Renovations That You Should Probably Warn Your Neighbors About

What makes a good neighbor? Lending someone a cup of sugar? House-sitting while they're away for the weekend? All true, but perhaps the most important thing a good neighbor can do is keep the noise down. In the midst of all the chaos of your home renovation, it's possible to forget about your neighbors and their needs. It's common courtesy to warn your neighbors ahead of time for certain projects you will be undertaking that may bother or inconvenience them. This prevents any bad blood between you and your neighbors (and having to find a new house sitter).

Of course, you don't need to keep them up-to-date on every home improvement project you take on. It's just important to know which renovations to warn your neighbors about when the time comes. To save you from coming across as rude and inconsiderate, Brick Underground suggests writing your neighbors a letter. This will let them know about the project and allow them to contact you if they have any concerns. Should your neighbors ever take on a similar project, we can only hope they extend the same courtesy to you.

Long-term projects

Have you ever been neck deep in a home improvement project that just seems endless? It may feel like the noise, dust, and debris are going to last forever, but remember, you're not the only one experiencing frustrations. Your neighbors have to endure the noise and the sawdust too. According to Bob Vila, the neighborhood's curb appeal takes a nosedive when your home or yard become littered with construction materials. To avoid complaints from your neighbors, give them a heads up about the renovation project and how long you expect the construction to last.

New additions

While you're thrilled about your new patio or second-story balcony, your neighbors might not share that same excitement. These new additions can block the sun from reaching their yard, and ruin the nice views they have. Depending on the placement, you may even block their security cameras, which isn't only annoying, but potentially dangerous. If you want to keep peace between you and the residents next door, Bob Vila recommends asking your contractor if there is a way you can have your new balcony without taking anything away from them.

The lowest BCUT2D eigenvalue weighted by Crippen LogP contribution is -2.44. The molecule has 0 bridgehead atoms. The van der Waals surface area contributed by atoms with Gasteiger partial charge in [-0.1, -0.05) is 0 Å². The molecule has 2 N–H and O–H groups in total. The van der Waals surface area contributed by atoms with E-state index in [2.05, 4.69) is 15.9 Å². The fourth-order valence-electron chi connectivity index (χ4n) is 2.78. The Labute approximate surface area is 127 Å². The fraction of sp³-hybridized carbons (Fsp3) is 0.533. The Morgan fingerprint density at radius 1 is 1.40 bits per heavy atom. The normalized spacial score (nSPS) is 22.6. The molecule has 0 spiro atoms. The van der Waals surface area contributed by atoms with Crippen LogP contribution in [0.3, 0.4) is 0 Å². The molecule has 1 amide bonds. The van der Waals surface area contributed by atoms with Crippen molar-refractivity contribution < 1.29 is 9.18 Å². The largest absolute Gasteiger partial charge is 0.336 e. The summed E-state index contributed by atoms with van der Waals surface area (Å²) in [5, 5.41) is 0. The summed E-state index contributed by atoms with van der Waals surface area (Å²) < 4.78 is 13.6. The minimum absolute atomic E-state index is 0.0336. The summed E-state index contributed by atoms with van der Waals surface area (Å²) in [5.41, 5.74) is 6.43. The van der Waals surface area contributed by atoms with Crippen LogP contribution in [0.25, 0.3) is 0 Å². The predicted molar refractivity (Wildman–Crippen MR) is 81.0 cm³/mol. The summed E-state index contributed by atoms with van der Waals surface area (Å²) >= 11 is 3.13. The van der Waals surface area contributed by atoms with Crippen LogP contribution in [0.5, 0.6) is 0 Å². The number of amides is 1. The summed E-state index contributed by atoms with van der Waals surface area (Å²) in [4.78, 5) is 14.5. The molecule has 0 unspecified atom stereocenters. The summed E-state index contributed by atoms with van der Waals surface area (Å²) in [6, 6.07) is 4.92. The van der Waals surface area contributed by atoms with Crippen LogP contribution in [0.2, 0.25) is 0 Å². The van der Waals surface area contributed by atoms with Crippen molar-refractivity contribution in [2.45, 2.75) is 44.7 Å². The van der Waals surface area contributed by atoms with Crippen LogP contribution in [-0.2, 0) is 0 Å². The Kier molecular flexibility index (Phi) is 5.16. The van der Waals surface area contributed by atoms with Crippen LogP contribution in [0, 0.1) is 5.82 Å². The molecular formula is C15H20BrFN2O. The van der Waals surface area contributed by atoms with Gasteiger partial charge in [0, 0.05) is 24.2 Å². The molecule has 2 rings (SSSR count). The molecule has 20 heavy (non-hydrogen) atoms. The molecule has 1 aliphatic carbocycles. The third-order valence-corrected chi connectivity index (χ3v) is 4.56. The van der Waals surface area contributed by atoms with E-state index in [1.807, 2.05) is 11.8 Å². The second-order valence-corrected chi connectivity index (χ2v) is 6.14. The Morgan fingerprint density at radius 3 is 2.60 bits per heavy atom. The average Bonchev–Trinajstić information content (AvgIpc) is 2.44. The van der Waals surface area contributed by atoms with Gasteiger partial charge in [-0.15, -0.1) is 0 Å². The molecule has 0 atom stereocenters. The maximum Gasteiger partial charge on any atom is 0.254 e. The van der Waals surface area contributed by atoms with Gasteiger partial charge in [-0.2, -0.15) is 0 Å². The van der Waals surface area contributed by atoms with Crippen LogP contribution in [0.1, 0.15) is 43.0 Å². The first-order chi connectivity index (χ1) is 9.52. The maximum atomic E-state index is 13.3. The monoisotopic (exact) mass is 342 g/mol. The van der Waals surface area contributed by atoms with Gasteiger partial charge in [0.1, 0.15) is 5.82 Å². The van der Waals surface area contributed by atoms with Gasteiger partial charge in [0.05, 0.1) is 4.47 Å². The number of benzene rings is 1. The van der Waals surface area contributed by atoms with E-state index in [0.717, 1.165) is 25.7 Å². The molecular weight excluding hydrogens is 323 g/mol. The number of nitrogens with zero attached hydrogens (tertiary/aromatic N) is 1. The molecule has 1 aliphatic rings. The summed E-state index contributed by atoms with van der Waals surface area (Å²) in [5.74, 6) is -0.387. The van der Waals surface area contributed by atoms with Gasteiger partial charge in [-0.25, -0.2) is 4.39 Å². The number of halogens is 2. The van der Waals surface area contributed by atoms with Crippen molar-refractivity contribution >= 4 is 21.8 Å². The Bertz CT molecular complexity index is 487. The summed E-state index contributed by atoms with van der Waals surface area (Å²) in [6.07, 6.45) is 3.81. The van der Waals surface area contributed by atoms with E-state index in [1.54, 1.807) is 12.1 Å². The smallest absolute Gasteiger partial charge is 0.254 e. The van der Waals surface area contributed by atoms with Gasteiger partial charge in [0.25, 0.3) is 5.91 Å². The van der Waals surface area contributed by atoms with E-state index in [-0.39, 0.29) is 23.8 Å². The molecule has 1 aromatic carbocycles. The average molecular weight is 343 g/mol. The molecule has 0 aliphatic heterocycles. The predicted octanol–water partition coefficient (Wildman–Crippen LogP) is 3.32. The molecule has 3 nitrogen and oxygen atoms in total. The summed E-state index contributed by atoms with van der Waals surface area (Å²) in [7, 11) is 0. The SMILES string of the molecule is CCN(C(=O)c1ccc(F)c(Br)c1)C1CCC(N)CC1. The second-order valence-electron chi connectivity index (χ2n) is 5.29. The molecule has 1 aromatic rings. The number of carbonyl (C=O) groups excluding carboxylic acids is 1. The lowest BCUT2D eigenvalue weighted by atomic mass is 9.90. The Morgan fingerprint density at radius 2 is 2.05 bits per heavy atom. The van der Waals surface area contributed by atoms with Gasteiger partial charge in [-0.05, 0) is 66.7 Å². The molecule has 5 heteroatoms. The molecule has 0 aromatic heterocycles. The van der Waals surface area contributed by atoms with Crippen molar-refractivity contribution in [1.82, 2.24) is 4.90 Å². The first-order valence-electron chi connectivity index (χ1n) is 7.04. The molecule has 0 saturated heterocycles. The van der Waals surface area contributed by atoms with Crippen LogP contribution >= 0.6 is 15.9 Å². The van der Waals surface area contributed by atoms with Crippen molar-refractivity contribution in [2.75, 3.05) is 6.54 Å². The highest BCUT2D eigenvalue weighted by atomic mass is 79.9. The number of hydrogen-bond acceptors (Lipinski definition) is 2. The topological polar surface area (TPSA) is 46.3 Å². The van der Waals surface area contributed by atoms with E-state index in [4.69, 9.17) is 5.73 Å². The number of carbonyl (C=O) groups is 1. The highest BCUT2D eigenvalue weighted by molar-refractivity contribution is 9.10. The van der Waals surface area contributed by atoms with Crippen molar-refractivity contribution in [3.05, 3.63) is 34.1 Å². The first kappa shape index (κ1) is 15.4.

Tree removal

When it comes to removing trees, it can be tricky when the tree is straddling the property line. There are some cases where the tree lies between your yard and your neighbor's, which can start an argument when it comes time to cut it down. To clear up any confusion, Nolo states the owner of the tree is the person whose yard contains the trunk. If you plan to remove your neighbor's tree without speaking to them, be prepared to compensate them for discarding their property.

Front yard recreation

Before you spice up your front yard with a swimming pool or gazebo, check in with your neighbors first. These things can also ruin the neighborhood's curb appeal and upset residents. If you speak with the rest of the neighborhood and the consensus is positive, go ahead with the renovation; however, Crystal Pools recommends you minimize construction as much as possible to not interfere with your neighbor's property. If the consensus is negative, maybe rethink your plan and install your pool or other upgrades to the backyard where your neighbors can't see.